Tuesday, November 9


More on the evangelical Christians thing:

While many, if not most, so-called evangelicals are conservative, it's not true of all evangelicals. The evangelical right doesn't have a monopoly on "moral values," nor do they have a monopoly on proper and rigorous biblical interpretation.

In fact, having been deeply steeped in a fundamentalist religious tradition my entire life, I'll go so far as to say that these Bible-thumpers are just that -- people who thump on the Bible without bothering to open it up and wrestle with the prophetic tradition contained within.

Progressives, liberals and leftists can't engage them on this because they don't have the vocabulary. They've allowed their fear and ignorance of the Bible to prevent them from seeing that it contains some of the most radically egalitarian, progressive ideals in Western civilization.
[Emphasis mine]
"They love the Bible. But they're not paying attention to whole vast areas of biblical teaching that call for economic justice. You can't be evangelical and associate yourself with Jesus and what he says about the poor and just have no other domestic concerns than tax cuts for wealthy people.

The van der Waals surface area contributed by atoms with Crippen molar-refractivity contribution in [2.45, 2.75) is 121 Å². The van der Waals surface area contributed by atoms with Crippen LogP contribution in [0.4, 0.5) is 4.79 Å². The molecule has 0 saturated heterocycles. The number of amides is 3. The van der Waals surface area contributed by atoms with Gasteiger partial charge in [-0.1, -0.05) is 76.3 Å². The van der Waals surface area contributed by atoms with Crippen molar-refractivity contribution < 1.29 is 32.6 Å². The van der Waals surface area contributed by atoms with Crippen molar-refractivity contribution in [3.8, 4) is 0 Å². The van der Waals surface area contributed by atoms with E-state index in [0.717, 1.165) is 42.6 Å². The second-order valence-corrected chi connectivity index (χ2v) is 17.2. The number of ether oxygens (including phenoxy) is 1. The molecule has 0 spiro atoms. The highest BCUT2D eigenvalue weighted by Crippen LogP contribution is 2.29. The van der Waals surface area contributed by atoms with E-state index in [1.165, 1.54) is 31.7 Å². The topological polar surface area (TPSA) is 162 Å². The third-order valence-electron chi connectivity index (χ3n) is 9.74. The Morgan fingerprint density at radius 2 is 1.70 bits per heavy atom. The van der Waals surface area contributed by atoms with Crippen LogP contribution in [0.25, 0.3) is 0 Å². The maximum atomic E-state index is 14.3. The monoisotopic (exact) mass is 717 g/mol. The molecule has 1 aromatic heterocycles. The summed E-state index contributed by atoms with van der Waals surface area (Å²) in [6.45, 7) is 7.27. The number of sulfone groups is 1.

"These are good people. But this is not biblical thinking. We are not the servant of the state. We are the conscience of the state. ... We're not just service providers. We are prophetic interrogators. Why are so many people hungry? ... Why do we have one of six of our children poor, and one of three of these are children of color? 'Why?' is the prophetic question.

"So I want the President to be more evangelical than his domestic policy shows so far in terms of fighting poverty. So I have no trouble with the faith. I want it to be applied. I want a faith that takes Jesus seriously in foreign policy. When Jesus says, 'Blessed are the peacemakers,' what does that mean? ... He doesn't say the 'peace lovers.' Blessed are the peacemakers.

"I think it's not credible to believe that Jesus' command to be peacemakers is best fulfilled by American military supremacy through the imposition of Pax Americana. Do we really think that's what Jesus meant by 'Blessed are the peacemakers?' I think that bears some evangelical reevaluation, in regard to our foreign policy."

Let the Great Evangelical Debate begin. Democrats better dust off their bibles and get in on the conversation -- that is, if they want to sever the unholy alliance between free-market and religious fundamentalism.

This is what helped Bush: he has the vocabulary. He may not walk it, but he can talk it.


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